For the last 2 weeks I have been playing timpani with the English National Ballet.

Every show I see children looking at the stage and orchestra with a dream-like imagination filled with excitement.

‘I could do that!’ It is this state I try to create in my lessons. Your pupils may not become professional musicians or a ballerina but the excitement you can instil will enable them to become anything in life they truly desire.

Give them that gift and the rest will take care of itself.

10 Pieces a new project by the BBC

This is a new project just launched by the BBC here in the UK. The aim is to inspire and expose children to classical music.

The BBC has such a wealth of experience and a national reach that I think it could achieve great things.

Have a look here. What do you think?



The Waiting Room – Christina Rasmussen

It has been a week since my guest blog ‘Good Grief’ for secondfirsts.com went online. During this time I have spent the week with my family camping and perhaps most fittingly my Dad has been with us.

I have thought a lot about life and how I even got to the point of someone wanting to use a piece of my writing and how it may help someone. The thing that has kept coming back to me is the idea of the ‘waiting room’. Christina describes this as the place where you wait after loss and before you decide or allow yourself to live again. It is such an easy yet powerful way of seeing and feeling that environment or situation.

However it is not just a waiting room after loss that fills my mind but more a sense of children being held in a waiting room by society because they are not encouraged to follow their joy every single day. Something that I feel passionate about is that children know how to live and grow to be their best-selves. As a society we seem to think we know better and have created systems such as education that do not support and enhance this but instead seem to stifle it.
I have mentioned before that on my daughters wall is a quote ‘Trust me I know what I’m doing’. This is not for her but for me, every time I think I know what is best for her and she tells me different I make sure I listen.

We are holding our young people in a waiting room. So much education is taught not experienced. This seems to put the emphasis on the future not the present. When I teach music I try to make sure that my pupils feel as well as understand that they are musicians from the moment they start to make a noise. It is about the journey of learning that is important, there is always more you can learn. You do not become a musician at Grade 8 or when you graduate from a music conservatoire, but when you feel music. The excitement and joy I felt in my first school wind band concert is still as high in my emotional musical (and life) highlights as the concerts I have performed at The Royal Albert Hall.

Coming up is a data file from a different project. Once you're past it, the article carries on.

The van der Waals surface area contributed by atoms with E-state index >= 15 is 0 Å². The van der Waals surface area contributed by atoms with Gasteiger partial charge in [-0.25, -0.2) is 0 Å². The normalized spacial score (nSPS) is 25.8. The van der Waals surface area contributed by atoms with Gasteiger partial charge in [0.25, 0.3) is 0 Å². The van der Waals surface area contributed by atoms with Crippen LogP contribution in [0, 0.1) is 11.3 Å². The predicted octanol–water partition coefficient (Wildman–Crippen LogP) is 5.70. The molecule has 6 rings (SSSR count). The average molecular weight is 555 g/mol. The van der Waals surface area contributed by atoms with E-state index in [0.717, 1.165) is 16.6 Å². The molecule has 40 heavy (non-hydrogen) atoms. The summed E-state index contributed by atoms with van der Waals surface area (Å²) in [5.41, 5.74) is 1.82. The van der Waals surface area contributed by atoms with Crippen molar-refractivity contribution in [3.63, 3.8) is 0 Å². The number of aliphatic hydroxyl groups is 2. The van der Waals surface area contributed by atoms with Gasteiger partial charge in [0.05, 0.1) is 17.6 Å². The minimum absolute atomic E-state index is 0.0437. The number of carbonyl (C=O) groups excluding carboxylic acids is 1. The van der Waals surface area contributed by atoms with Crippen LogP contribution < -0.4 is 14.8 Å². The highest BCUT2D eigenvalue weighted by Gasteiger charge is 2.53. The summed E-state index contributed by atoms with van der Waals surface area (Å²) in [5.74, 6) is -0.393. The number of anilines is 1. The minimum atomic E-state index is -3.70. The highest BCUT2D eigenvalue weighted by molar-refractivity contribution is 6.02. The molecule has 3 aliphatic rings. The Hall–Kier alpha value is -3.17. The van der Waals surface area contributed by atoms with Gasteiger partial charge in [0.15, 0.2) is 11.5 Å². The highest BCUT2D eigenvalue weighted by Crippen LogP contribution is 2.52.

With my children I have seen both sides of this coin. During his last year in Primary School I have witnessed my step son ‘wait’ for nearly whole year as he has been tested over and over again to make sure the school can achieve the best results they can for the league tables. Only in the final few weeks as the residential trips took place and the school productions and concerts were performed did I see joy return to the present in his school life.

A past experience both he and sister loved was a project to create their own new business. They had to come up with a product, a price and decide how to market it. Fun, exciting and successful on so many levels. The focus was on the present and creativity. Everything they did was relevant to what they wanted to make a reality. No need to talk about Maths,English,ICT and all the other subjects and skills they were using and learning. They were just the tools needed to create their product and business with enthusiasm.